Though one bullet merely grazed Garfield's arm, another lodged itself deep inside his body. Garfield was rushed to the White House, where, over the next eighty days, he was treated by more than a dozen doctors.
The first of these, Willard Bliss, stuck non-sterile instruments (including his finger) into the wound in search of the bullet (sterilization was in its infancy at the time). Bliss succeeded only in creating a larger cavity.
After the army surgeon general had had a turn, the navy surgeon general also stuck his unwashed finger into the wound, puncturing Garfield's liver before concluding that he would die within 24 hours.
Next, Alexander Graham Bell arrived toting a crude metal detector. After several passes, Bell announced that he had located the bullet, and that it was much deeper than originally thought. With Garfield's condition steadily worsening, doctors operated to remove the bullet -- and couldn't find it.
The problem? Bell had not located a bullet at all. He had located a metal bedspring under the mattress!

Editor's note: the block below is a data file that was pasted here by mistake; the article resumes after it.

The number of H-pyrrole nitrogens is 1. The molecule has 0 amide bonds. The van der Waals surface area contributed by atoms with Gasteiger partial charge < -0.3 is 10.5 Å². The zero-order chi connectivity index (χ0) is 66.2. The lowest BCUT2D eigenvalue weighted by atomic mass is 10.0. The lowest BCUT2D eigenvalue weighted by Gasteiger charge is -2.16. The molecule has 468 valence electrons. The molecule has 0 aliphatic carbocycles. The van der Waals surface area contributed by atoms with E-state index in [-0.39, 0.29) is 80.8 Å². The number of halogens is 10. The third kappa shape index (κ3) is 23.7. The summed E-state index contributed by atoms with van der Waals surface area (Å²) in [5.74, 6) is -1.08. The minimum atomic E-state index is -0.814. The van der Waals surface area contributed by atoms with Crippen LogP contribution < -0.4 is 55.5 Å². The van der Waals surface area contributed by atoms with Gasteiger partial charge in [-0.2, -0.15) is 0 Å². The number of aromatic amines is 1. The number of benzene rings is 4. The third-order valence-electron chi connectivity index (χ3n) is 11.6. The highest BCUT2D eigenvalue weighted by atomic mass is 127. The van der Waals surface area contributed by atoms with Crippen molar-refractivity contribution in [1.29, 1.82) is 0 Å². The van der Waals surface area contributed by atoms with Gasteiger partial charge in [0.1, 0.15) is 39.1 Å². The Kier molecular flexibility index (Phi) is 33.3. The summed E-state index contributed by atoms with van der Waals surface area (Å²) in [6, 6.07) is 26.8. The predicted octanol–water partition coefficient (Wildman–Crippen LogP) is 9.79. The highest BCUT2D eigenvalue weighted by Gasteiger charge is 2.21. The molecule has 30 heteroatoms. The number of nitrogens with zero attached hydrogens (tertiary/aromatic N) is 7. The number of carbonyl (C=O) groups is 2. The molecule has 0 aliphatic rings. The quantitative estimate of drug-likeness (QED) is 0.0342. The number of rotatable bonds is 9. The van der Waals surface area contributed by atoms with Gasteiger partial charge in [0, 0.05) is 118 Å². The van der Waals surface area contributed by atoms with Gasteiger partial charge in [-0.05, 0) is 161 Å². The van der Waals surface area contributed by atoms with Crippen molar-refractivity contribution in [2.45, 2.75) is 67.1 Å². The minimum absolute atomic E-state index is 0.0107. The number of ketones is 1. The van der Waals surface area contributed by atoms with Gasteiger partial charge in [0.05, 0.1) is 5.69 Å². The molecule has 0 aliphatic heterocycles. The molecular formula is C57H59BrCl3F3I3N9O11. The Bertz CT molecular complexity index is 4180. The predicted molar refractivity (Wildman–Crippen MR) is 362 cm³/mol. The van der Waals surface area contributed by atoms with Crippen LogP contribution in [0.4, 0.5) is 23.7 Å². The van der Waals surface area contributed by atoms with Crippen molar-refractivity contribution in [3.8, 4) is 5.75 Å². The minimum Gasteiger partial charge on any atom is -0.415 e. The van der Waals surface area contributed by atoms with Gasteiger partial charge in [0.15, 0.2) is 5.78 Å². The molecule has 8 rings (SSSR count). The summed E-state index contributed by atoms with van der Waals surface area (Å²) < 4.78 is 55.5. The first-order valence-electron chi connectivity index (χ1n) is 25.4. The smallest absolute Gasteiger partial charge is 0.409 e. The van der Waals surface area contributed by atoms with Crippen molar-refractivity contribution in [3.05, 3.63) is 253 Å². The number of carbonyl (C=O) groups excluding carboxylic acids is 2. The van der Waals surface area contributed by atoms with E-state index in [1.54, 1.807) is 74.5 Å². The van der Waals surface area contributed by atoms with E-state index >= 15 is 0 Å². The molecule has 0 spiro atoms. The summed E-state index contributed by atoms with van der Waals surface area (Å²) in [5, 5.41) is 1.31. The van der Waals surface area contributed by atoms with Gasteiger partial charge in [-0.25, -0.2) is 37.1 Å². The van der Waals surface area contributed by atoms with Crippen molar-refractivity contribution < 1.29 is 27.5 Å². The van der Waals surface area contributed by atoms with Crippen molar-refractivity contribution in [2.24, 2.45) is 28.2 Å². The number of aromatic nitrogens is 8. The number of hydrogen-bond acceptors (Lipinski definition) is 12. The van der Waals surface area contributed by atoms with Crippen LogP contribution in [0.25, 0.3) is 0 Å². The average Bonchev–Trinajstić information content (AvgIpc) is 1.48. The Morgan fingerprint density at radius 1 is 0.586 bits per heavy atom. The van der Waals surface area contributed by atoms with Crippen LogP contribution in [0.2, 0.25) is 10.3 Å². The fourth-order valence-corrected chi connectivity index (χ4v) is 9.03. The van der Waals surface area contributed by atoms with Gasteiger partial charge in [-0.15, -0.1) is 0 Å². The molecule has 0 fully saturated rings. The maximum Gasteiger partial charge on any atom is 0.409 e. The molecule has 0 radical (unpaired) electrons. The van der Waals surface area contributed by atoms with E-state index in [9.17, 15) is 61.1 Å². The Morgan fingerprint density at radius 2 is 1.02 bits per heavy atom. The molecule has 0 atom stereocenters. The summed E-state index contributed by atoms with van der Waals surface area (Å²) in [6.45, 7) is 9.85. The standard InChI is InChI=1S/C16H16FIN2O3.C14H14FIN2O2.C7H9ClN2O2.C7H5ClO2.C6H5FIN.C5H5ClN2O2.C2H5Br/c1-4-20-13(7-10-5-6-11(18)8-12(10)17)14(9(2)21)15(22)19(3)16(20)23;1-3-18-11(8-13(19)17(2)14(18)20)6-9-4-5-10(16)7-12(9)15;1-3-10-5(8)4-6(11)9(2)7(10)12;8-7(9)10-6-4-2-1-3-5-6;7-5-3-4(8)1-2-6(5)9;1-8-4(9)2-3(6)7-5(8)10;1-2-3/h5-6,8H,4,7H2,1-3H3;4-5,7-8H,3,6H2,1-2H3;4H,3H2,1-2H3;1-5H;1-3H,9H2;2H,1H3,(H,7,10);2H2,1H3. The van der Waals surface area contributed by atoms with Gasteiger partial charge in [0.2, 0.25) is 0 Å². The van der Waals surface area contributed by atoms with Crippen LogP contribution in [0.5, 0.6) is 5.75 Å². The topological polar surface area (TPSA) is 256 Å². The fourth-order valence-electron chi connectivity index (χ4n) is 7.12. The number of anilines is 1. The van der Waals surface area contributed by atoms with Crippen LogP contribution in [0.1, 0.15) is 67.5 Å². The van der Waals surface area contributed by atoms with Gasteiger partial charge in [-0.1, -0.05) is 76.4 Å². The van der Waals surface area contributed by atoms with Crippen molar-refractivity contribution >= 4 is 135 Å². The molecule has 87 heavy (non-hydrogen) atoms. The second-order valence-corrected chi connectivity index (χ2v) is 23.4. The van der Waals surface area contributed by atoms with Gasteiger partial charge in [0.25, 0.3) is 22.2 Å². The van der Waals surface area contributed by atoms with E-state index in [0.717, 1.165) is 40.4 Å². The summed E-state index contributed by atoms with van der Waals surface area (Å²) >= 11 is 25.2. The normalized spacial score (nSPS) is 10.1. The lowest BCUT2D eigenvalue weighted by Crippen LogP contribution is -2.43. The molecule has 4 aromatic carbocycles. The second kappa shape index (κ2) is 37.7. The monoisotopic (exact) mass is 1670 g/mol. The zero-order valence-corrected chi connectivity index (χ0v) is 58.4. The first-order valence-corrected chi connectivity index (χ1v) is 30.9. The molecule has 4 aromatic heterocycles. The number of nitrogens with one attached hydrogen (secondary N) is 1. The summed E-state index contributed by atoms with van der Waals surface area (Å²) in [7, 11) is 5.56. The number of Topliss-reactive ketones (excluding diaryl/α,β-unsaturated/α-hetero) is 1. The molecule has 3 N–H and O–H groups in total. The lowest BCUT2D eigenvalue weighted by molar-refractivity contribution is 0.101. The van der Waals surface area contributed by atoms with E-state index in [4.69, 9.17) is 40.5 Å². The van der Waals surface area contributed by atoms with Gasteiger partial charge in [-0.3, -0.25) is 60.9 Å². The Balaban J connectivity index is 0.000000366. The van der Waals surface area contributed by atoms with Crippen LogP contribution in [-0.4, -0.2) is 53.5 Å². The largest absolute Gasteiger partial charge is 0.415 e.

[The upshot? Garfield's doctors managed to turn a three-inch wound into an oozing, heavily infected twenty-inch canal. Moreover, the infection soon led to a massive heart attack (which Garfield's physicians also misdiagnosed, attributing it to a ruptured blood vessel in his stomach). On September 19th, 1881, Garfield finally died... At the autopsy, the bullet was finally found in a protective cyst, several inches from Garfield's spine. The coroner's conclusion? Garfield would have survived -- had his doctors simply left him alone!]
[Before shooting Garfield, Guiteau visited the Washington jail in which he expected to be incarcerated, to ensure that it met his standards. He then arranged to have a hansom cab wait for him outside the train station (where Garfield was shot) to take him to jail -- because he was afraid that an angry mob would form and lynch him. (The Washington police ended up doing the job.) Though he argued that Garfield's doctors deserved the blame for his death, Guiteau was hanged on June 30, 1882.]